Theme parks


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Aug 16, 2013
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Wanted to start this thread as a general thing because I'll be heading to Disney in the winter and I've been to a lot of theme parks this year and just want to compare them a bit.

The wife is starting a new job next week, so with the gap we decided to take the little guy to the new(ish) Legoland in Goshen, NY, with an overnight stay at the attached hotel. Everything was awes - uh, everything was pretty good. Obviously being a Lego theme park there was a ton of statues and whatnot built from Lego, and much of the park featured oversized models of sets and pieces, specifically the ride vehicles. But I was also kind of surprised how much of it was paint or vinyl over regular architecture, the type of things I'd expect to see as fiberglass coverings at Disney, for example. I guess it makes sense from a costing standpoint, and if Lego ever decided they didn't like money and they wanted to get out of the theme park business, they could retheme it much easier to keep it open.

Honestly, the park's biggest failing is in overall topography - there's a 5 story difference between the upper section and the lower section, and while they've filled it in with Miniland, there's no real direct way to get from the lands below back up to the top. So, at the end of the day, wife and I are swapping the 4 year old who wants to be carried a half mile up the ramps. Not ideal. Also, a bunch of food stuff was closed as it's technically off-season, so I had a migraine by the end of the day. That being said, kiddo had fun, and it felt a bit like Story Land or Santa's Village in that the rides and attractions were clearly geared towards his age range - though Santa's Village specifically felt like a better time.

Also found it interesting that Miniland's small Boston was the Freedom Trail stuff - Faneuil Hall, Paul Revere House, Old North Church, etc. The Old Corner Bookstore with Chipotle signage was not something I was expecting to see.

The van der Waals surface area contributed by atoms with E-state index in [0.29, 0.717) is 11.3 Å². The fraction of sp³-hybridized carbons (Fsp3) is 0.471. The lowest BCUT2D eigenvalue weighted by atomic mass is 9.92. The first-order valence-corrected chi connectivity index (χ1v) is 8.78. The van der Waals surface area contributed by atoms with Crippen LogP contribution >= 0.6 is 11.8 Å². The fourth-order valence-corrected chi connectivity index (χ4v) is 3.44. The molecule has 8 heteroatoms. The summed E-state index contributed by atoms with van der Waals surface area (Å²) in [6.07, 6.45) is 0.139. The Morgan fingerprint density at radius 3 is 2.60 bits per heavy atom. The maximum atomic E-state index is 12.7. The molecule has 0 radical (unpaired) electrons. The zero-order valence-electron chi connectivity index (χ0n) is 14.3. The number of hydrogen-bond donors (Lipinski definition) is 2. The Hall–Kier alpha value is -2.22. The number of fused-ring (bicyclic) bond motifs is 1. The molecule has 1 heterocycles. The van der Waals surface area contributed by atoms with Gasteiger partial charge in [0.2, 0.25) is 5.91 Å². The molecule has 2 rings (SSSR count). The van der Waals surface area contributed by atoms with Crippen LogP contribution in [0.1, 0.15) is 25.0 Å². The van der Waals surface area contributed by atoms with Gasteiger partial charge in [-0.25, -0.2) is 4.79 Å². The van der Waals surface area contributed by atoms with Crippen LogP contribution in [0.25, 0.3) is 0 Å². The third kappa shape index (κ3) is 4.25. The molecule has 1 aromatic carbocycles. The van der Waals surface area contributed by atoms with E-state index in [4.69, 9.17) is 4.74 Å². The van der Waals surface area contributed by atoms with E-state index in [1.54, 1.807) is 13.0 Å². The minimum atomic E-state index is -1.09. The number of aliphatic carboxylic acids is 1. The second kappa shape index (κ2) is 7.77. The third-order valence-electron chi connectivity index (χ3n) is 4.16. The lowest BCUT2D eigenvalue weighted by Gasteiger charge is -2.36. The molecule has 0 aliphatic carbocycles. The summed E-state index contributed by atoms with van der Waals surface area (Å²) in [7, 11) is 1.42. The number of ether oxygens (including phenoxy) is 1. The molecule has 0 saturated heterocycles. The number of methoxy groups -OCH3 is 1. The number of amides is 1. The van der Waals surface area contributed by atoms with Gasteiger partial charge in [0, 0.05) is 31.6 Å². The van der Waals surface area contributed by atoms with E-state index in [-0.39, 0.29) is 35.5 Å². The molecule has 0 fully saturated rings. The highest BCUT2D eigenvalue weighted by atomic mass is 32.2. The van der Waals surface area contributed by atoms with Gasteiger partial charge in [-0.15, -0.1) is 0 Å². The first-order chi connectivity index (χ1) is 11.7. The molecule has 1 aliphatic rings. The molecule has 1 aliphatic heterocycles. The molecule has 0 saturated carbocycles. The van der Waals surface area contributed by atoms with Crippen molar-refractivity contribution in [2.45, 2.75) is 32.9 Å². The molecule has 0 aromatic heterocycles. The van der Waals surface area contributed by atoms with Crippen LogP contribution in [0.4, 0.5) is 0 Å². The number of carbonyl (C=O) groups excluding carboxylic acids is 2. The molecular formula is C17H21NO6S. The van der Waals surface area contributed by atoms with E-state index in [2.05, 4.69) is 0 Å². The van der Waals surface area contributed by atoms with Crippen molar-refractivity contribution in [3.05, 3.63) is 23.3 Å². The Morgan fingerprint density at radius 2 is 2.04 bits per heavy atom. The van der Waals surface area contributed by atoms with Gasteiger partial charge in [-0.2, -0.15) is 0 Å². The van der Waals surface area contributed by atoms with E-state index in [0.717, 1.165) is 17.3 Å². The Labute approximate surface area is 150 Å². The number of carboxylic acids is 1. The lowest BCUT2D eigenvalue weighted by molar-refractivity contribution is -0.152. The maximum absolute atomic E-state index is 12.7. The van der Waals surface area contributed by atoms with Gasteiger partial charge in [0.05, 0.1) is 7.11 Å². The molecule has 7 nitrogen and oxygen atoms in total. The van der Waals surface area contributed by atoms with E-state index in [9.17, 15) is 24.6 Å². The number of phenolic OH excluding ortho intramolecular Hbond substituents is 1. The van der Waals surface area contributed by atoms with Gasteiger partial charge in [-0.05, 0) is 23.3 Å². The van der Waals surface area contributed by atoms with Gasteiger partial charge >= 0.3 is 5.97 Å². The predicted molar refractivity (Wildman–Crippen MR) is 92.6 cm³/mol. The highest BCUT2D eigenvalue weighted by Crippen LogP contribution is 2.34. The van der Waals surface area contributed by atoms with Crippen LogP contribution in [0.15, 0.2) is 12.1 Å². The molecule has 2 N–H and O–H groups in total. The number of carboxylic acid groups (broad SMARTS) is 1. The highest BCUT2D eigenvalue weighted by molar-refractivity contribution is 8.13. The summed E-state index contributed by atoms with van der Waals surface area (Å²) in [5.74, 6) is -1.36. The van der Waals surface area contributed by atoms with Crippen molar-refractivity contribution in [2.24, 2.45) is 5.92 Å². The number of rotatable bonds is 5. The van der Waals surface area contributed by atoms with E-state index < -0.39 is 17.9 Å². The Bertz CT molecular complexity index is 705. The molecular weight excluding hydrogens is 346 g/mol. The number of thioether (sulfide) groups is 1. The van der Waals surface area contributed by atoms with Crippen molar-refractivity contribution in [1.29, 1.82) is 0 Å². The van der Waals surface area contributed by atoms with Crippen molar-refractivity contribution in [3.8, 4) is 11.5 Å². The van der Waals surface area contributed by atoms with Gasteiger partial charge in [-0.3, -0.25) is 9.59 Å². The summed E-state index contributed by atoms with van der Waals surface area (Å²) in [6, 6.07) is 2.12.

Now the Legoland Hotel on the other hand...that outright kicked ass. They themed the ever loving bejeebus out of the place and my kid loved it. Big climbing/building area in the lobby, statues everywhere, the elevators play disco music when you ride them, and best of all the rooms. We went for a Castle themed room (Pirate, Friends and Ninjago are also available) and they did it to just the right level of cheese. the bathroom is further into the room to make a little kids area with a bunk bed, their own TV, and Legos to play with. There's also a treasure chest with a scavenger hunt to unlock a couple of Lego sets to bring home. If it had an indoor waterpark like the Kalahari we'd probably head back. Food was pretty good too.
Great thread idea. I've always loved how the better parks create a sense of space and it's very much in line with urban planning. The Disney Parks are great, and I think Universal does a great job too. We don't have kids and don't plan on it, so we don't get to the Florida parks as much, but every time I'm there, I still enjoy it.

My brother is getting married in a few months and he's a bit of a Roller Coaster geek, so we went to Cedar Point a few weeks ago. It's a massive park, and the Roller Coasters are great, but it's like Six Flags theming on steroids. Nothing particularly wonderful about it. Seems like their creating a new Boardwalk section that has some promise, but it'll probably still pale in comparison to Disney/Universal, or from the looks of your photos, Legoland.